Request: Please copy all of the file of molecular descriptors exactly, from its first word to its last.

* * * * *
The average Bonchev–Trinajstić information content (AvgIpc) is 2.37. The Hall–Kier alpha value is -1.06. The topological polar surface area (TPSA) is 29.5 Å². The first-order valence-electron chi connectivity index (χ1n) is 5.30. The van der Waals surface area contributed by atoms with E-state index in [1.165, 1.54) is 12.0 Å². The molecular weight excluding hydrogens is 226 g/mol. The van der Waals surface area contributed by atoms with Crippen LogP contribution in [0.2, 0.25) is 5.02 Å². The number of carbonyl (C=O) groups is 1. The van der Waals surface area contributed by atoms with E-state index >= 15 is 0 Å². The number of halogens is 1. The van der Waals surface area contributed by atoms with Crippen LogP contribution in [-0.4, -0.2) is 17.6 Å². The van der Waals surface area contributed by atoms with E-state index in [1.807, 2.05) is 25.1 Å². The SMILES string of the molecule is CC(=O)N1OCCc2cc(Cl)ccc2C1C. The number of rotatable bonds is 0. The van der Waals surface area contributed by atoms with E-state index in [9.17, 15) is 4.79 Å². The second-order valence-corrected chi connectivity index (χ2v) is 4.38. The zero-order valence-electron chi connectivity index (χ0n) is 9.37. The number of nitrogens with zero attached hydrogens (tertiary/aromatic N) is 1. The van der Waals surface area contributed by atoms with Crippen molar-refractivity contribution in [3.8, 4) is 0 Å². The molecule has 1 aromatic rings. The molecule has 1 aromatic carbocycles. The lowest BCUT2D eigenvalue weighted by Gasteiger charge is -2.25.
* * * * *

The average Bonchev–Trinajstić information content (AvgIpc) is 2.37. The Hall–Kier alpha value is -1.06. The topological polar surface area (TPSA) is 29.5 Å². The first-order valence-electron chi connectivity index (χ1n) is 5.30. The van der Waals surface area contributed by atoms with E-state index in [1.165, 1.54) is 12.0 Å². The molecular weight excluding hydrogens is 226 g/mol. The van der Waals surface area contributed by atoms with Crippen LogP contribution in [0.2, 0.25) is 5.02 Å². The number of carbonyl (C=O) groups is 1. The van der Waals surface area contributed by atoms with E-state index >= 15 is 0 Å². The number of halogens is 1. The van der Waals surface area contributed by atoms with Crippen LogP contribution in [-0.4, -0.2) is 17.6 Å². The van der Waals surface area contributed by atoms with E-state index in [1.807, 2.05) is 25.1 Å². The SMILES string of the molecule is CC(=O)N1OCCc2cc(Cl)ccc2C1C. The number of rotatable bonds is 0. The van der Waals surface area contributed by atoms with E-state index in [9.17, 15) is 4.79 Å². The second-order valence-corrected chi connectivity index (χ2v) is 4.38. The zero-order valence-electron chi connectivity index (χ0n) is 9.37. The number of nitrogens with zero attached hydrogens (tertiary/aromatic N) is 1. The van der Waals surface area contributed by atoms with Crippen molar-refractivity contribution in [3.8, 4) is 0 Å². The molecule has 1 aromatic rings. The molecule has 1 aromatic carbocycles. The lowest BCUT2D eigenvalue weighted by Gasteiger charge is -2.25.